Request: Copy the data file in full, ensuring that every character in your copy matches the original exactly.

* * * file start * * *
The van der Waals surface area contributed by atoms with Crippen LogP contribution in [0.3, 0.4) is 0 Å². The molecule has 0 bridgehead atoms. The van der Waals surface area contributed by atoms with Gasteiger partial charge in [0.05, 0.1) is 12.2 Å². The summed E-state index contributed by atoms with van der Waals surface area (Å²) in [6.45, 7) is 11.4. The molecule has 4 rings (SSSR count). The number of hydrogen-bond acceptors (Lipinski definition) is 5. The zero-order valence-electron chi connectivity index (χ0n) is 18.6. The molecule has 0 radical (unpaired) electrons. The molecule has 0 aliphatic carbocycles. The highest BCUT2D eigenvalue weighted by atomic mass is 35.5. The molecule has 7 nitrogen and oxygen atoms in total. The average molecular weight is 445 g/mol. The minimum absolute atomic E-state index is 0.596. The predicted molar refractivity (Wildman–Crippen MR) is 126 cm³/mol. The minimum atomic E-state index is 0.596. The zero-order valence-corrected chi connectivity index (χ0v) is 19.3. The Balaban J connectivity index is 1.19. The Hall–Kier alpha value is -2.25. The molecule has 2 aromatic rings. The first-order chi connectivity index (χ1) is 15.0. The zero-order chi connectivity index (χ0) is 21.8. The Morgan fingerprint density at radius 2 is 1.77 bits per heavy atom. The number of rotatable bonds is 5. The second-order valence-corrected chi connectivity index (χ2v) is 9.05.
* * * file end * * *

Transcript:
The van der Waals surface area contributed by atoms with Crippen LogP contribution in [0.3, 0.4) is 0 Å². The molecule has 0 bridgehead atoms. The van der Waals surface area contributed by atoms with Gasteiger partial charge in [0.05, 0.1) is 12.2 Å². The summed E-state index contributed by atoms with van der Waals surface area (Å²) in [6.45, 7) is 11.4. The molecule has 4 rings (SSSR count). The number of hydrogen-bond acceptors (Lipinski definition) is 5. The zero-order valence-electron chi connectivity index (χ0n) is 18.6. The molecule has 0 radical (unpaired) electrons. The molecule has 0 aliphatic carbocycles. The highest BCUT2D eigenvalue weighted by atomic mass is 35.5. The molecule has 7 nitrogen and oxygen atoms in total. The average molecular weight is 445 g/mol. The minimum absolute atomic E-state index is 0.596. The predicted molar refractivity (Wildman–Crippen MR) is 126 cm³/mol. The minimum atomic E-state index is 0.596. The zero-order valence-corrected chi connectivity index (χ0v) is 19.3. The Balaban J connectivity index is 1.19. The Hall–Kier alpha value is -2.25. The molecule has 2 aromatic rings. The first-order chi connectivity index (χ1) is 15.0. The zero-order chi connectivity index (χ0) is 21.8. The Morgan fingerprint density at radius 2 is 1.77 bits per heavy atom. The number of rotatable bonds is 5. The second-order valence-corrected chi connectivity index (χ2v) is 9.05.